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PROTOCERATOPS

a plant-eating protoceratopsid ceratopsian dinosaur from the Late Cretaceous of Mongolia.
protoceratops
Pronunciation: PROH-toe-SEH-ruh-tops
Meaning: First horned face
Author/s: Granger and Gregory (1923)
Synonyms: None known
First Discovery: Gobi desert, Mongolia
Chart Position: 104

Protoceratops andrewsi

(Andrew's first horn face)Etymology
Protoceratops is derived from the Greek "proto" (first), "ceras" (horn) and "ops" (face). Roy Chapman Andrews, who is honored in the species epithet, andrewsi, declared this critter the "long-sought ancestor of Triceratops" but it's no such thing. Granted, because of its frill it may appear to be closer to ceratopsids proper than, say, Psittacosaurus, but protoceratopsids (Protoceratops and family), ceratopsids (Triceratops and family) and leptoceratopsids (Leptoceratops and family) are all different branches within Neoceratopsia and non gave rise to the other.
Discovery
The first fossils of Protoceratops were discovered at Bayn Dzak ("Flaming Cliffs") in the Djadochta Formation at Ganhu, Inner Mongolia, by photographer J.B. Shackelford during a 1922 Roy Chapman Andrews-led American Central Asiatic Expeditions to the Gobi Dessert whilst looking for human ancestors. The holotype (AMNH 6251) is a well-preserved skeleton.
Estimations
Timeline:
Era: Mesozoic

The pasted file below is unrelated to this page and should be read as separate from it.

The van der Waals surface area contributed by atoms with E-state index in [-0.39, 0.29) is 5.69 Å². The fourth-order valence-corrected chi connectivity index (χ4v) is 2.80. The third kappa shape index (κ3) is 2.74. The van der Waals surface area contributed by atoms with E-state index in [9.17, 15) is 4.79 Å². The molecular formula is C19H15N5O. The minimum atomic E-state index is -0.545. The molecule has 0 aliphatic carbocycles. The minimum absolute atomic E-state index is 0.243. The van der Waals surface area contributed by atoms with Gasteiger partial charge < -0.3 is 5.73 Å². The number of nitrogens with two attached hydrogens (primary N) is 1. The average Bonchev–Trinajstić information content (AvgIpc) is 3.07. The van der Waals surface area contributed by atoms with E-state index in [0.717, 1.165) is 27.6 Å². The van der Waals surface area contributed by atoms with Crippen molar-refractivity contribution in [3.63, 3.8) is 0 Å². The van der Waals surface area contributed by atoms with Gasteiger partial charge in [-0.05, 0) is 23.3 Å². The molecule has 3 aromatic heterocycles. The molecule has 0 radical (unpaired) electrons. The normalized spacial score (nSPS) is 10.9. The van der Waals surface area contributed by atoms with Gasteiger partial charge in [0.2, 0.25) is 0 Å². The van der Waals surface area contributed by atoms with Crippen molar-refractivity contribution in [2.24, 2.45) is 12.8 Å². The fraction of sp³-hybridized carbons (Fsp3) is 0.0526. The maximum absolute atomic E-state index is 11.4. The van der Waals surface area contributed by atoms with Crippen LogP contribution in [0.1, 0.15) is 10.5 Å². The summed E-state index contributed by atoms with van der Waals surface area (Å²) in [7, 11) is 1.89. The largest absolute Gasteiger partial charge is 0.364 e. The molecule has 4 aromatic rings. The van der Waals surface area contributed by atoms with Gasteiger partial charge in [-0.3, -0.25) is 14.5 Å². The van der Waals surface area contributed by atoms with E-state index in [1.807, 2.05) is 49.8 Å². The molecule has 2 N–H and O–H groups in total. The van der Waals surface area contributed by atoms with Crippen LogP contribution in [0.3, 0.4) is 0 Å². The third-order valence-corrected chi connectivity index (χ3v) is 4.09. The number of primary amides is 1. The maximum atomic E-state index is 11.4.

Epoch: Late Cretaceous
Stage: Campanian-Maastrichtian
Age range: 86-71 mya
Stats:
Est. max. length: 1.8 meters
Est. max. hip height: 0.7 meters
Est. max. weight: 180 Kg
Diet: Herbivore
References
• W. Granger and W. K. Gregory (1923) "Protoceratops andrewsi, a pre-ceratopsian dinosaur from Mongolia, with an appendix on the structural relationships of the Protoceratops beds".
• O. Lambert, P. Godefroit, H. Li, C.Y. Shang and Z. Dong (2001) "A new species of Protoceratops (Dinosauria, Neoceratopsia) from the Late Cretaceous of Inner Mongolia (P. R. China)".
• H. You and P. Dodson (2004) "Basal Ceratopsia" in Weishampel, Dodson and Osmólska (eds.) "The Dinosauria: Second Edition".
• A. Mayor (2011) "The First Fossil Hunters: Dinosaurs, Mammoths, and Myth in Greek and Roman Times".
• N. Longrich (2010) "The Function of Large Eyes in Protoceratops: A Nocturnal Ceratopsian?" in Michael J. Ryan, Brenda J. Chinnery-Allgeier, and David A. Eberth "New Perspectives on Horned Dinosaurs: The Royal Tyrrell Museum Ceratopsian Symposium". /uk.
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To cite this page:
Atkinson, L. "PROTOCERATOPS :: from DinoChecker's dinosaur archive".
›. Web access: 11th Dec 2017.
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